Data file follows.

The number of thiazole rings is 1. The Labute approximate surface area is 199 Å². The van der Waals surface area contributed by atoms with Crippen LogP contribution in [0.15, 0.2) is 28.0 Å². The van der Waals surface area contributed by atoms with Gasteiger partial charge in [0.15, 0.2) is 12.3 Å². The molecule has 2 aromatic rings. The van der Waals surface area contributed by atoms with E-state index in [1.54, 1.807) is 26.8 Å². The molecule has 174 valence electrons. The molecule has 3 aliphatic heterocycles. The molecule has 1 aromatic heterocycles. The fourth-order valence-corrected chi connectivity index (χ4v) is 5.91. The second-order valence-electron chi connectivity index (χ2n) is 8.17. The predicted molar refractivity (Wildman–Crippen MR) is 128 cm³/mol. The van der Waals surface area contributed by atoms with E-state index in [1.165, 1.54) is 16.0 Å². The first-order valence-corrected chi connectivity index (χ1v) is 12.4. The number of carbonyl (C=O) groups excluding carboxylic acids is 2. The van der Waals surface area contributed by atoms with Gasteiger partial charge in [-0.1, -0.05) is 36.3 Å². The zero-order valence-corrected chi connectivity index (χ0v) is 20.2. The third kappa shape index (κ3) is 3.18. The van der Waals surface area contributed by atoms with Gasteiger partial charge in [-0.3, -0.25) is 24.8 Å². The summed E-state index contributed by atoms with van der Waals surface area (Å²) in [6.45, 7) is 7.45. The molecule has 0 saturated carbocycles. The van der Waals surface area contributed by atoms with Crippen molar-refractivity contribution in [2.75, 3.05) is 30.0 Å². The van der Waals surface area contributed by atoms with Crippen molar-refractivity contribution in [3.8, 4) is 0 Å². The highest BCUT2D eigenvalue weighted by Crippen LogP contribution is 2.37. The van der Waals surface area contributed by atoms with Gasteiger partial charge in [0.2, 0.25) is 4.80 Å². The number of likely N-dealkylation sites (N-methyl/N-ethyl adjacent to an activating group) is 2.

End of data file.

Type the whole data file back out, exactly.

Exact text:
The number of thiazole rings is 1. The Labute approximate surface area is 199 Å². The van der Waals surface area contributed by atoms with Crippen LogP contribution in [0.15, 0.2) is 28.0 Å². The van der Waals surface area contributed by atoms with Gasteiger partial charge in [0.15, 0.2) is 12.3 Å². The molecule has 2 aromatic rings. The van der Waals surface area contributed by atoms with E-state index in [1.54, 1.807) is 26.8 Å². The molecule has 174 valence electrons. The molecule has 3 aliphatic heterocycles. The molecule has 1 aromatic heterocycles. The fourth-order valence-corrected chi connectivity index (χ4v) is 5.91. The second-order valence-electron chi connectivity index (χ2n) is 8.17. The predicted molar refractivity (Wildman–Crippen MR) is 128 cm³/mol. The van der Waals surface area contributed by atoms with E-state index in [1.165, 1.54) is 16.0 Å². The first-order valence-corrected chi connectivity index (χ1v) is 12.4. The number of carbonyl (C=O) groups excluding carboxylic acids is 2. The van der Waals surface area contributed by atoms with Gasteiger partial charge in [-0.1, -0.05) is 36.3 Å². The zero-order valence-corrected chi connectivity index (χ0v) is 20.2. The third kappa shape index (κ3) is 3.18. The van der Waals surface area contributed by atoms with Gasteiger partial charge in [-0.3, -0.25) is 24.8 Å². The summed E-state index contributed by atoms with van der Waals surface area (Å²) in [6.45, 7) is 7.45. The molecule has 0 saturated carbocycles. The van der Waals surface area contributed by atoms with Crippen molar-refractivity contribution in [2.75, 3.05) is 30.0 Å². The van der Waals surface area contributed by atoms with Crippen molar-refractivity contribution in [3.8, 4) is 0 Å². The highest BCUT2D eigenvalue weighted by Crippen LogP contribution is 2.37. The van der Waals surface area contributed by atoms with Gasteiger partial charge in [0.2, 0.25) is 4.80 Å². The number of likely N-dealkylation sites (N-methyl/N-ethyl adjacent to an activating group) is 2.